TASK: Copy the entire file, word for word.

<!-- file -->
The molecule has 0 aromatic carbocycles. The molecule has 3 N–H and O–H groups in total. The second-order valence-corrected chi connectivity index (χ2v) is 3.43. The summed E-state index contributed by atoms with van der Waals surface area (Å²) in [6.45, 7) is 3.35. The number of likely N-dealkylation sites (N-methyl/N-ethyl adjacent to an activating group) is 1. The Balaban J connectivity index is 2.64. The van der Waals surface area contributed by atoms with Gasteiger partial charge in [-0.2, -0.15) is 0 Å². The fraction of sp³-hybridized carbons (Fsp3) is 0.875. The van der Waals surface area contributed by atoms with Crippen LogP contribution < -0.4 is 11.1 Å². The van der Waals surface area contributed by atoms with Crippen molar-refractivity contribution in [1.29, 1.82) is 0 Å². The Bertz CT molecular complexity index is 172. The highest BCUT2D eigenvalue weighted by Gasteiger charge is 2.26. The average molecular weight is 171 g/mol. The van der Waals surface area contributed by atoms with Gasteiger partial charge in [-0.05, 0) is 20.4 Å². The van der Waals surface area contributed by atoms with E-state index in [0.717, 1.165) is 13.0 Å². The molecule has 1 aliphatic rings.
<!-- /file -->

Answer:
The molecule has 0 aromatic carbocycles. The molecule has 3 N–H and O–H groups in total. The second-order valence-corrected chi connectivity index (χ2v) is 3.43. The summed E-state index contributed by atoms with van der Waals surface area (Å²) in [6.45, 7) is 3.35. The number of likely N-dealkylation sites (N-methyl/N-ethyl adjacent to an activating group) is 1. The Balaban J connectivity index is 2.64. The van der Waals surface area contributed by atoms with Gasteiger partial charge in [-0.2, -0.15) is 0 Å². The fraction of sp³-hybridized carbons (Fsp3) is 0.875. The van der Waals surface area contributed by atoms with Crippen LogP contribution < -0.4 is 11.1 Å². The van der Waals surface area contributed by atoms with Crippen molar-refractivity contribution in [1.29, 1.82) is 0 Å². The Bertz CT molecular complexity index is 172. The highest BCUT2D eigenvalue weighted by Gasteiger charge is 2.26. The average molecular weight is 171 g/mol. The van der Waals surface area contributed by atoms with Gasteiger partial charge in [-0.05, 0) is 20.4 Å². The van der Waals surface area contributed by atoms with E-state index in [0.717, 1.165) is 13.0 Å². The molecule has 1 aliphatic rings.